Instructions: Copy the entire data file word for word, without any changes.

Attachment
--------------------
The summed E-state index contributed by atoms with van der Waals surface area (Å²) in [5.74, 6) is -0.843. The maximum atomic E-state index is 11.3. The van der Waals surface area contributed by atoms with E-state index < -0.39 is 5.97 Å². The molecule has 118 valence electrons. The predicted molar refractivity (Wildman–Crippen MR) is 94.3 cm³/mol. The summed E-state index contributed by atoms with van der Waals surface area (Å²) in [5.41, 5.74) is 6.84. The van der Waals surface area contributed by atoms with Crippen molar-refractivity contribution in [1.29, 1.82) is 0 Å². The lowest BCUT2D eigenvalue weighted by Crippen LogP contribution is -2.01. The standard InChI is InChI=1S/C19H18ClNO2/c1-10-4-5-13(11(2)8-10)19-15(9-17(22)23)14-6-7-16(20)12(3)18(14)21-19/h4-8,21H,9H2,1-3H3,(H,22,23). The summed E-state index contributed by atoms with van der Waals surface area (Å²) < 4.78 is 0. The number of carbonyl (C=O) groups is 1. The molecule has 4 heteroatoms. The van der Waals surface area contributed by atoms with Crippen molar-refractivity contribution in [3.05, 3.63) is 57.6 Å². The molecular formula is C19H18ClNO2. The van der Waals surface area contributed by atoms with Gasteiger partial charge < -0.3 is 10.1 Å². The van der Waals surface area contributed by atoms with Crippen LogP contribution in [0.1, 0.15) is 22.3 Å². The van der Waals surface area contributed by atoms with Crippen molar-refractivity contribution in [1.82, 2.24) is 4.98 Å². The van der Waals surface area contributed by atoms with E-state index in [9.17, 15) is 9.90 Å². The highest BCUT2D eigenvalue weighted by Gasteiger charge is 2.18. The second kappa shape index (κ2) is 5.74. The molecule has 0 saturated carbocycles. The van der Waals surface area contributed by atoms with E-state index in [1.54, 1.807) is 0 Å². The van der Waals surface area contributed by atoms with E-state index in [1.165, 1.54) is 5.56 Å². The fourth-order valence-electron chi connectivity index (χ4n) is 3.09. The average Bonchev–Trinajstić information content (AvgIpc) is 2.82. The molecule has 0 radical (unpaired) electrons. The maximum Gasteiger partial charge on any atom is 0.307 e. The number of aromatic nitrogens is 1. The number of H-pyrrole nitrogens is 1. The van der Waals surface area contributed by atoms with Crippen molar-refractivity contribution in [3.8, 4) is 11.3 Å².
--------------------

The summed E-state index contributed by atoms with van der Waals surface area (Å²) in [5.74, 6) is -0.843. The maximum atomic E-state index is 11.3. The van der Waals surface area contributed by atoms with E-state index < -0.39 is 5.97 Å². The molecule has 118 valence electrons. The predicted molar refractivity (Wildman–Crippen MR) is 94.3 cm³/mol. The summed E-state index contributed by atoms with van der Waals surface area (Å²) in [5.41, 5.74) is 6.84. The van der Waals surface area contributed by atoms with Crippen molar-refractivity contribution in [1.29, 1.82) is 0 Å². The lowest BCUT2D eigenvalue weighted by Crippen LogP contribution is -2.01. The standard InChI is InChI=1S/C19H18ClNO2/c1-10-4-5-13(11(2)8-10)19-15(9-17(22)23)14-6-7-16(20)12(3)18(14)21-19/h4-8,21H,9H2,1-3H3,(H,22,23). The summed E-state index contributed by atoms with van der Waals surface area (Å²) < 4.78 is 0. The number of carbonyl (C=O) groups is 1. The molecule has 4 heteroatoms. The van der Waals surface area contributed by atoms with Crippen molar-refractivity contribution in [3.05, 3.63) is 57.6 Å². The molecular formula is C19H18ClNO2. The van der Waals surface area contributed by atoms with Gasteiger partial charge < -0.3 is 10.1 Å². The van der Waals surface area contributed by atoms with Crippen LogP contribution in [0.1, 0.15) is 22.3 Å². The van der Waals surface area contributed by atoms with Crippen molar-refractivity contribution in [1.82, 2.24) is 4.98 Å². The van der Waals surface area contributed by atoms with E-state index in [9.17, 15) is 9.90 Å². The highest BCUT2D eigenvalue weighted by Gasteiger charge is 2.18. The second kappa shape index (κ2) is 5.74. The molecule has 0 saturated carbocycles. The van der Waals surface area contributed by atoms with E-state index in [1.54, 1.807) is 0 Å². The van der Waals surface area contributed by atoms with E-state index in [1.165, 1.54) is 5.56 Å². The fourth-order valence-electron chi connectivity index (χ4n) is 3.09. The average Bonchev–Trinajstić information content (AvgIpc) is 2.82. The molecule has 0 radical (unpaired) electrons. The maximum Gasteiger partial charge on any atom is 0.307 e. The number of aromatic nitrogens is 1. The number of H-pyrrole nitrogens is 1. The van der Waals surface area contributed by atoms with Crippen molar-refractivity contribution in [3.8, 4) is 11.3 Å².